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From The Dust Returned
Ray Bradbury
Earthlight hardcover £16.99

review by Steven Hampton

Somewhere in fantasy genealogy, perhaps sandwiched between the 'Endless' (from Neil Gaiman's Sandman comics) and Clive Barker's Nightbreed mutants, live the Elliott clan, a bunch of the queerest folk yet. They are the weird psychic aunts, winged uncles and phantom cousins of a vampire family and they congregate in a great house in Halloween country where nobody else has ever lived, but which has nearly as many darkly fantastic secrets hidden in its cellars, attics, chimneys and woodwork as even the most daring explorers are likely to find marked on any genre treasure map of the Twilight Zone.
   From Nef - the dust witch mummy, to out-of-body night flier Cecy, and adopted young orphan Timothy, the Elliotts are Bradbury's quintessential October people. Timothy is the family biographer, not to mention being a stand-in for a teenage Bradbury himself confronting the magical strangeness of his own imagination. We get most of the family's mystery history from Timothy's viewpoint, or in the form of anecdotes told to him by bizarre residents of the Elliott household. As in many old dark haunted house stories, the vast Elliott mansion itself is a unique presence. Its cavities, flues and vents are home to the very essence of air, and singing winds blow indoors from every compass direction.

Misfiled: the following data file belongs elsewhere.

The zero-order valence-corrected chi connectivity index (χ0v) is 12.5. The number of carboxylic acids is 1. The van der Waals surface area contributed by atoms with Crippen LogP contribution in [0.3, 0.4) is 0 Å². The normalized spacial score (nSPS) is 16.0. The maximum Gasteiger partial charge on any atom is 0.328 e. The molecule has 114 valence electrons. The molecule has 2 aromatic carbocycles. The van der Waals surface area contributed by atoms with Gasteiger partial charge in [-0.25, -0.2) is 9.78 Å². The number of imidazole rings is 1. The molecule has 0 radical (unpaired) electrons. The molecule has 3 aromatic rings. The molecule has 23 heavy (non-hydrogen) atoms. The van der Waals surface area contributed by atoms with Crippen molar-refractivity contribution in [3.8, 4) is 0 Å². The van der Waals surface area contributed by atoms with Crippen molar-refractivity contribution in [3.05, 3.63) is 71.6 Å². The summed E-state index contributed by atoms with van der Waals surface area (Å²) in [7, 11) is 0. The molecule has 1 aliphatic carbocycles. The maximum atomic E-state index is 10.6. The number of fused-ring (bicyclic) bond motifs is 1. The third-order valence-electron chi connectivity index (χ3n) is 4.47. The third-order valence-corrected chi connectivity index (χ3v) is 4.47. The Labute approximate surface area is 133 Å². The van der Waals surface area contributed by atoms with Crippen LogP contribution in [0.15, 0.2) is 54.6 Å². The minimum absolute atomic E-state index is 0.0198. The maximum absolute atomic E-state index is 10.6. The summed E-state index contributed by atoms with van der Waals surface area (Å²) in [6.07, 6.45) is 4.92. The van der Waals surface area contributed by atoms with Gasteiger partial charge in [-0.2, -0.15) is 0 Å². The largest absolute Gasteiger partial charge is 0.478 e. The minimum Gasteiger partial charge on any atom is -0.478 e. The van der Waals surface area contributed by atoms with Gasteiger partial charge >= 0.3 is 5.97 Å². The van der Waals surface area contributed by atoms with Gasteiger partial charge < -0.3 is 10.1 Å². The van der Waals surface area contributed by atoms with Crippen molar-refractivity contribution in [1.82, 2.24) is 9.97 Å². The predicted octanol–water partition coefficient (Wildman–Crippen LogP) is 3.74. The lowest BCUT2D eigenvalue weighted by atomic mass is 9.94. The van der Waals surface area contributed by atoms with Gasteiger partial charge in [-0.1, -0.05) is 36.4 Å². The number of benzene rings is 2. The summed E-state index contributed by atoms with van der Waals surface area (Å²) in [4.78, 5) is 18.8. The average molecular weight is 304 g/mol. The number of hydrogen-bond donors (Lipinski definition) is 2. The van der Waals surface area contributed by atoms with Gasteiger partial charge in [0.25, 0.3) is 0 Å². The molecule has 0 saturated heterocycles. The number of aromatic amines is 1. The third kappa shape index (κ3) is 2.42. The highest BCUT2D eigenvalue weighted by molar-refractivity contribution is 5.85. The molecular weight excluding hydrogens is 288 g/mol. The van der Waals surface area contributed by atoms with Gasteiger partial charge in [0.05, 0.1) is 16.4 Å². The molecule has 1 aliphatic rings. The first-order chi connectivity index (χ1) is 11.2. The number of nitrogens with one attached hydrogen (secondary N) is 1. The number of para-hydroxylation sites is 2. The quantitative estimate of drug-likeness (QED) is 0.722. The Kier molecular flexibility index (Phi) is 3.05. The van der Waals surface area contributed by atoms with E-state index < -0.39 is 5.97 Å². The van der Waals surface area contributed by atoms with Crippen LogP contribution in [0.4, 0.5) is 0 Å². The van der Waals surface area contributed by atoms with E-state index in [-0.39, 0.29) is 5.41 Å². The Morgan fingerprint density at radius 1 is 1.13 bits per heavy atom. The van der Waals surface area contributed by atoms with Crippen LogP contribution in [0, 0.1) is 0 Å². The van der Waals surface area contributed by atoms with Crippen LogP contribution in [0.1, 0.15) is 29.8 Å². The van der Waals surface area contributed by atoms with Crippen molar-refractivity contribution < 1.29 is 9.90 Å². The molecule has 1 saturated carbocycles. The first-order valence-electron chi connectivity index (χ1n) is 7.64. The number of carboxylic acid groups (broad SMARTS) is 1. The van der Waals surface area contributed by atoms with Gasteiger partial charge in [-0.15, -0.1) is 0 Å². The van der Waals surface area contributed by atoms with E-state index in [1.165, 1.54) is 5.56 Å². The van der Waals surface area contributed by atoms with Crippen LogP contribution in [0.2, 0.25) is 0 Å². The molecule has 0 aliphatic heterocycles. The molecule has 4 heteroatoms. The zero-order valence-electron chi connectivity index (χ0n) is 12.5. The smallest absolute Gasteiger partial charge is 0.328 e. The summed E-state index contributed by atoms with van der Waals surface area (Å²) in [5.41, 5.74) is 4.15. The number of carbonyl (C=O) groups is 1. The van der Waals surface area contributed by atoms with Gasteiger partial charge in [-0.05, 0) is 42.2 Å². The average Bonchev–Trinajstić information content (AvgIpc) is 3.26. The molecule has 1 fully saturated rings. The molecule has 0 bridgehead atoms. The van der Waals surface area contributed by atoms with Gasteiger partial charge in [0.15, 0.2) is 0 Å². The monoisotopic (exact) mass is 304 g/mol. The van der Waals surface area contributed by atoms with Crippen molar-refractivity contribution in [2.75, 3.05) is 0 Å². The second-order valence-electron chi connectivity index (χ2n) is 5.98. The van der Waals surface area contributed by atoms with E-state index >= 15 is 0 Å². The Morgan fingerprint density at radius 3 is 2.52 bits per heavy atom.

Bradbury's dreamscape fiction embodies the finest qualities that fantasy literature has to offer. The enduring charm and metaphorical vitality of his uncanny tales permeates this new book to ensure a compelling read, whether you are a fan of his poetic writing style or not.

Related pages:
tZ  Ray Bradbury is interviewed by Michael McCarty, in The ZONE #7
From The Dust Returned by Ray Bradbury
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